Identify a strong communicator to facilitate meetings, but diversity leadership.
One significant person other than a discussion facilitator must maintain a current and accurate e-mail and snail mail list of all those who want to be informed of gatherings of the group. This list is passed around at each gathering to assure that addresses, phone numbers, and e-mail address are current, and that new group members can sign up. Even though most people now use the Internet, not all of our elder women do, so those who prefer to be notified by mail or phone should be if possible. This notification e-mailer, however, is not necessarily the group facilitator. We have found it best to rotate facilitators, depending on the meeting site. We have intentionally NOT elected officers because we want the feel of the group to be circular and democratic rather than vertical and structured.
Meet at different places.
The sites of meetings should rotate among the faiths, perhaps at a church one time and a synagogue, temple, or mosque the next. The host “site” may select a discussion facilitator from their own membership. We enjoy having food at our gatherings, and the host site prepares the refreshments. That way, each faith group only furnishes refreshments 3 times a year, excluding Ramadan month when we join our Muslim sisters in fasting. We have regular monthly gatherings from September through May. In addition, we have a couple of special activities in the summer. One is a pot-luck supper where spouses join us for a wonderful meal. This has become so popular that we are considering having more than one a year. We also have a book review retreat day each summer at the home of one of the group members. A few of the books addressed have included The Secret Life of Bees, Abraham: A Journey to the Heart of three Faiths, The Kite Runner, The Faith Club, Pretty Birds, and The Lemon Tree. (Full list is available upon request.)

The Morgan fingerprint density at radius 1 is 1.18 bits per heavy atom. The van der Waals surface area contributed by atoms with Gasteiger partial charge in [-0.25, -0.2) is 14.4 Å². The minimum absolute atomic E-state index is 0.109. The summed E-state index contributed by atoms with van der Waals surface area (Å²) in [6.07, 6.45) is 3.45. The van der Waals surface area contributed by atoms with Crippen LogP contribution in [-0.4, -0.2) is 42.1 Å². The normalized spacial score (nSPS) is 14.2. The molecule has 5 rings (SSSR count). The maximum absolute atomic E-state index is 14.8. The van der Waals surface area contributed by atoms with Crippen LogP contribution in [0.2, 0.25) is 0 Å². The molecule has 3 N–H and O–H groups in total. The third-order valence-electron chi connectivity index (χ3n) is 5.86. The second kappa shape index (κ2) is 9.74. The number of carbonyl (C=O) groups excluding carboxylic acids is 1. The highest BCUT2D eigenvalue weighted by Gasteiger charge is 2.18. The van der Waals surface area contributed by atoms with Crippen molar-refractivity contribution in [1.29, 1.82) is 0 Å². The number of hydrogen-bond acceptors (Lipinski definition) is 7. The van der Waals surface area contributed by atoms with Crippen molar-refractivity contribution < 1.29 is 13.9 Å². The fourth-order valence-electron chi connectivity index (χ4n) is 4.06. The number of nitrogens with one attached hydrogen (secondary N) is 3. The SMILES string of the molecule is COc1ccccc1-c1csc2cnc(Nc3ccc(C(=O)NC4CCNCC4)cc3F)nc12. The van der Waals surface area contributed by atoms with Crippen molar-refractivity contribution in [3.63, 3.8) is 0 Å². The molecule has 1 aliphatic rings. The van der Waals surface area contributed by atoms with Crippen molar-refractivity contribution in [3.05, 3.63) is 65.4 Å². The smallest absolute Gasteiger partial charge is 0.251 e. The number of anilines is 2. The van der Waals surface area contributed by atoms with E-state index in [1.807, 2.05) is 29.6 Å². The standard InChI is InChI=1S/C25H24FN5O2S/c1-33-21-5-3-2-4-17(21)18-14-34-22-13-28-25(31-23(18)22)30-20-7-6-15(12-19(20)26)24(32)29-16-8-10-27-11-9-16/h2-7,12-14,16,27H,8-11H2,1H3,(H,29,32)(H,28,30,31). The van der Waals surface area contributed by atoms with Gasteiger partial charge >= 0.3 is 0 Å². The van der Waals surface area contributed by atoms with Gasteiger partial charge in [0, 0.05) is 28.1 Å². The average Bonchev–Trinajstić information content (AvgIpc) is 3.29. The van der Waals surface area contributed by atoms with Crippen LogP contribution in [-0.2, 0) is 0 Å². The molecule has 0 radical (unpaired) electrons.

Make the setting symbolic of your intent.